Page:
Yezidi activists praise German conviction of ISIS member for genocide, stressing legal significance
ERBIL (Kurdistan 24) – Yezidi organizations have welcomed a German court ruling yesterday that convicted Iraqi ISIS militant Taha al-Jumailly on charges of genocide against members of the Yezidis (Ezidi) religious minority starting in 2014.
This is first verdict worldwide to specifically use the label "genocide," an important legal distinction. In the past, ISIS members have been sentenced to jail on the basis of individual crimes against Yezidis, but not genocide.
“This is certainly a historic day for Yezidis. We are thankful to the German authorities and to Christian Ritscher (a former German Federal Prosecutor), personally, for pursuing justice for Yezidis from 2014 in the context of international crimes,” Pari Ibrahim, the Founder and Executive Director of the Free Yezidi Foundation (FYF), told Kurdistan 24 on Wednesday.
“But remember that this conviction arose because Jennifer W. told about her crimes to an undercover FBI informant. How many European ISIS members guilty of international crimes are not prosecuted? This is only the beginning. Atrocity crimes demand truth and justice.”
A German ISIS member named publicly as Jennifer W. was sentenced in October to ten years in jail in a German jail for letting a five-year-old Yezidi child die of thirst in Iraq.
Murad Ismael, president and co-founder of the Sinjar Academy, told Kurdistan 24 that the ruling “was symbolically and materially important to our people. The rule confirmed once again that a genocide was indeed committed and that when there is will, it is possible to hold perpetrators accountable.”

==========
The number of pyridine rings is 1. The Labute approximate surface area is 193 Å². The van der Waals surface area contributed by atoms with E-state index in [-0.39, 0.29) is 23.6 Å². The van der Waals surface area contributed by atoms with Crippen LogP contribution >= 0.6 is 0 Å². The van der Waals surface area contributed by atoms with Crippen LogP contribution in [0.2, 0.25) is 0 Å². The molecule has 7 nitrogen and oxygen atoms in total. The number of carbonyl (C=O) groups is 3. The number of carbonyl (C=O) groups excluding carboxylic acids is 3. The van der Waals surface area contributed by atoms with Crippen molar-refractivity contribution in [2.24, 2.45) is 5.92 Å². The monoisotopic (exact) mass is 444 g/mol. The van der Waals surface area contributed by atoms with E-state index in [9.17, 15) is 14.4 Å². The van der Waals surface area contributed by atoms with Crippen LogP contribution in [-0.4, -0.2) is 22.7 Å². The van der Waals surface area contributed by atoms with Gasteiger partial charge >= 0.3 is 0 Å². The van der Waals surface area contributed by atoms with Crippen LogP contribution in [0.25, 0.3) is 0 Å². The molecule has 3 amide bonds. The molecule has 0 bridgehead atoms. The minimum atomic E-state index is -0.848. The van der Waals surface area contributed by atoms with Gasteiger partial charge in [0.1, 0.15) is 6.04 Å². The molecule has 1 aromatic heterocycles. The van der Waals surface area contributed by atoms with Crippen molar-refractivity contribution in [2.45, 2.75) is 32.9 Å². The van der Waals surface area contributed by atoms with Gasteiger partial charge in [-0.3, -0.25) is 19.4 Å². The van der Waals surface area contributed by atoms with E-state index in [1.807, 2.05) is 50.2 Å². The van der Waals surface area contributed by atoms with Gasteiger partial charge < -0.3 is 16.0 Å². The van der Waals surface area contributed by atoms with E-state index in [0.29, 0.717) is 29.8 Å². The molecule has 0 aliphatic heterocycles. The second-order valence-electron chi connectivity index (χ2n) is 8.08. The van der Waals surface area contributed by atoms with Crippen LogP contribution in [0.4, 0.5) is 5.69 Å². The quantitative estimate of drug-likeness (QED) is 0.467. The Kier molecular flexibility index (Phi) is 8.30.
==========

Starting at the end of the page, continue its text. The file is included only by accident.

“Germany once again stands with justice and acts on the Yazidi (Yezidi) issue. We have no words to express our gratitude to them,” he added.
“While Iraq is neither interested in justice for the Yazidi genocide nor justice in a broad term, and as the international community is not willing to take a step further beyond investigation by UNITAD (United Nations Investigative Team to Promote Accountability for Crimes Committed by ISIS, the UN agency to investigate ISIS crimes), we and our friends who fight for justice will continue to press and open new avenues for more trials.”
Ismael added that everyone knows that only a “tribunal court can address the ISIS issue but there is no interest in that. There is, however, a great interest to hide the genocide and deliver little or no justice. But, we will never stop this fight until justice is served.”
Moreover, the Yezidi Nobel laureate Nadia Murad said on Tuesday in a public statement that the verdict is a “win for survivors of genocide, survivors of sexual violence, and the entire Yazidi community.”
“Thank you to Germany for today's historic conviction. Germany is not only raising awareness about the need for justice but is acting on it. Their use of universal jurisdiction in this case can and should be replicated by governments around the world.”
Murad also thanked human rights lawyer Amal Clooney, who represents Yezidi genocide survivors in several proceedings, including the co-plaintiff in the case against Jumailly.
“When survivors seek justice, they look for someone to give them hope that justice is possible," Murad said. “Amal gave me and many survivors hope that we will achieve justice. I am grateful to Amal for her tireless work to bring ISIS members to court.”
Germany prosecuted Taha Jumailly using the legal principle of ‘universal jurisdiction,’ which allows national prosecutors to try war criminals for atrocities they committed abroad. This applies even if the defendant is not German, as in this case where the defendant was an Iraqi national.
“We call on all nations to follow this example and assist in the prosecution of ISIS militants who perpetrated crimes against humanity and genocide of the Yazidi (Yezidi) people,” Clooney said.
Kurdistan Region Prime Minister Masrour Barzani on Wednesday also welcomed the verdict.
“The verdict is a historic precedent and gives the global Yazidi community and survivors recourse to justice and recovery,” he concluded.